This blog post will discuss the benefits of tracking your daily music practice, and using a habit tracker to help you get in the habit of practicing every day. It is a well-known fact that musicians need to practice regularly. But how do we know if we are practicing enough? How do we know when it’s time to spend more time on one instrument or another? In this article, I will demonstrate how tracking your daily music practice can help you answer these questions for yourself.
There are a few different ways to track your daily practice. One way is to keep a written record of what you practiced each day, including the time spent and what specifically you worked on. This can be helpful for seeing trends in your practice habits, and it also allows you to reflect back on your progress over time. Another option is to use a habit tracker, which is an app or website that tracks habits. Habit trackers usually have some type of visual cue as to the state of your current “streak” (for example, how many days in a row you’ve been practicing). The more consecutive days you practice on time, the longer your streak becomes. These tools can be very motivating to practice daily, and can help you build a habit of practicing.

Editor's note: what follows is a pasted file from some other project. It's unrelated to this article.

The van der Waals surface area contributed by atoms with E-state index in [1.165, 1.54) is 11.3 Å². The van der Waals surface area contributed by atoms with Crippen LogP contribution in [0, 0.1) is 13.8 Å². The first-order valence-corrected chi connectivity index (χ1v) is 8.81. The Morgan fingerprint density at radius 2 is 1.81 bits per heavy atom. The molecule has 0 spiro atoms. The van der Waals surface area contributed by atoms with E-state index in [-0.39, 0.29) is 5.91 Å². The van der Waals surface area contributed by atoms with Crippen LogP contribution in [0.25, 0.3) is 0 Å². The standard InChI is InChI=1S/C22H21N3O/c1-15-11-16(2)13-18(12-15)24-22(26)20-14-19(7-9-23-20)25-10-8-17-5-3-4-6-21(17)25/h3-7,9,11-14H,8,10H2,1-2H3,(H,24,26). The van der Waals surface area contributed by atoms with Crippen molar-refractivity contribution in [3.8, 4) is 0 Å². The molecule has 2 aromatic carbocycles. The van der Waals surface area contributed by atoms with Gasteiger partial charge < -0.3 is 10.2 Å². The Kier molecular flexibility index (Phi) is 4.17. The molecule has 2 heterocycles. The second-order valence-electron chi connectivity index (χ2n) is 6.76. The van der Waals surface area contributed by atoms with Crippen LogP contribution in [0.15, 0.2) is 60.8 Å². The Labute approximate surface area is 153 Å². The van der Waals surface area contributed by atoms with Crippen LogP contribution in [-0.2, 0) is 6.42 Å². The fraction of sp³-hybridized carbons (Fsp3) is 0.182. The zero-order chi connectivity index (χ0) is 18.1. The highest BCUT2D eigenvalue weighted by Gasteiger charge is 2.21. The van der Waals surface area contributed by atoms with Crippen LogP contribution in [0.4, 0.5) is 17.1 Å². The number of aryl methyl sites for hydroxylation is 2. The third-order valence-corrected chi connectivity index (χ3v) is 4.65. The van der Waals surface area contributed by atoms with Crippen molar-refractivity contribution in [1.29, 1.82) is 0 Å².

There are many benefits to tracking your music practice habits, such as: it allows you to see what works or doesn’t work for improving your playing; it motivates you to keep working hard on the things that take more time; and it helps musicians determine when it’s time to switch activities or focus on different aspects of playing. Of course, there are also downsides to tracking your practice habits. The biggest downside is that it can lead you to spend less time in deep concentration when practicing (for example, if you use the timer function). It may also make some people feel like they should be spending more time practicing. But overall, I think the benefits outweigh the costs of tracking your practice habits, and it can lead to more effective musical learning!
Dan is a musician who plays at local bars and perform small concerts with his band. He also writes and produces their own music. He also gives lessons on playing guitar and piano.